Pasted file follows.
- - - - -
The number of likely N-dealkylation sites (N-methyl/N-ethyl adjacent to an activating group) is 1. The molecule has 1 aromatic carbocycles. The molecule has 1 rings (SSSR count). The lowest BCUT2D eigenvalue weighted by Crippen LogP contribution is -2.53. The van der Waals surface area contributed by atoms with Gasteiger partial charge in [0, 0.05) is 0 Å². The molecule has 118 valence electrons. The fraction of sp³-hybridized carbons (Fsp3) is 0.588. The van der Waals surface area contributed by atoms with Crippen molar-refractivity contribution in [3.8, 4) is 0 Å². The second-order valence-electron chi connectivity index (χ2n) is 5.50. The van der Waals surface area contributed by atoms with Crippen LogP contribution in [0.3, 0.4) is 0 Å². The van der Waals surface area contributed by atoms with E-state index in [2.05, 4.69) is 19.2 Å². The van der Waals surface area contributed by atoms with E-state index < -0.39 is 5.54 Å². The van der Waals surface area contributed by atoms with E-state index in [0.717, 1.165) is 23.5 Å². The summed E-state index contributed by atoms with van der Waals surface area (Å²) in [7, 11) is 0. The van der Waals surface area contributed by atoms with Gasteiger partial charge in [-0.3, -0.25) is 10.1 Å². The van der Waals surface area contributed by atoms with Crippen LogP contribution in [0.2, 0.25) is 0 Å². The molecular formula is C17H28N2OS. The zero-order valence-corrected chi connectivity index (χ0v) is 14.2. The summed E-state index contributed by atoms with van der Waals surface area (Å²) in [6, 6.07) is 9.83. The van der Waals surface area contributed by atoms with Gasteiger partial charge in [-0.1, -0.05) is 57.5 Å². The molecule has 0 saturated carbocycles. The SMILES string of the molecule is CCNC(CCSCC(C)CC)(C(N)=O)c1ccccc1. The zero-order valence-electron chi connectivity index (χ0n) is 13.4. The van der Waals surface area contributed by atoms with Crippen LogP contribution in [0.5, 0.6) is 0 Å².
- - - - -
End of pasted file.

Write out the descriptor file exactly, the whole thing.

The number of likely N-dealkylation sites (N-methyl/N-ethyl adjacent to an activating group) is 1. The molecule has 1 aromatic carbocycles. The molecule has 1 rings (SSSR count). The lowest BCUT2D eigenvalue weighted by Crippen LogP contribution is -2.53. The van der Waals surface area contributed by atoms with Gasteiger partial charge in [0, 0.05) is 0 Å². The molecule has 118 valence electrons. The fraction of sp³-hybridized carbons (Fsp3) is 0.588. The van der Waals surface area contributed by atoms with Crippen molar-refractivity contribution in [3.8, 4) is 0 Å². The second-order valence-electron chi connectivity index (χ2n) is 5.50. The van der Waals surface area contributed by atoms with Crippen LogP contribution in [0.3, 0.4) is 0 Å². The van der Waals surface area contributed by atoms with E-state index in [2.05, 4.69) is 19.2 Å². The van der Waals surface area contributed by atoms with E-state index < -0.39 is 5.54 Å². The van der Waals surface area contributed by atoms with E-state index in [0.717, 1.165) is 23.5 Å². The summed E-state index contributed by atoms with van der Waals surface area (Å²) in [7, 11) is 0. The van der Waals surface area contributed by atoms with Gasteiger partial charge in [-0.3, -0.25) is 10.1 Å². The van der Waals surface area contributed by atoms with Crippen LogP contribution in [0.2, 0.25) is 0 Å². The molecular formula is C17H28N2OS. The zero-order valence-corrected chi connectivity index (χ0v) is 14.2. The summed E-state index contributed by atoms with van der Waals surface area (Å²) in [6, 6.07) is 9.83. The van der Waals surface area contributed by atoms with Gasteiger partial charge in [-0.1, -0.05) is 57.5 Å². The molecule has 0 saturated carbocycles. The SMILES string of the molecule is CCNC(CCSCC(C)CC)(C(N)=O)c1ccccc1. The zero-order valence-electron chi connectivity index (χ0n) is 13.4. The van der Waals surface area contributed by atoms with Crippen LogP contribution in [0.5, 0.6) is 0 Å².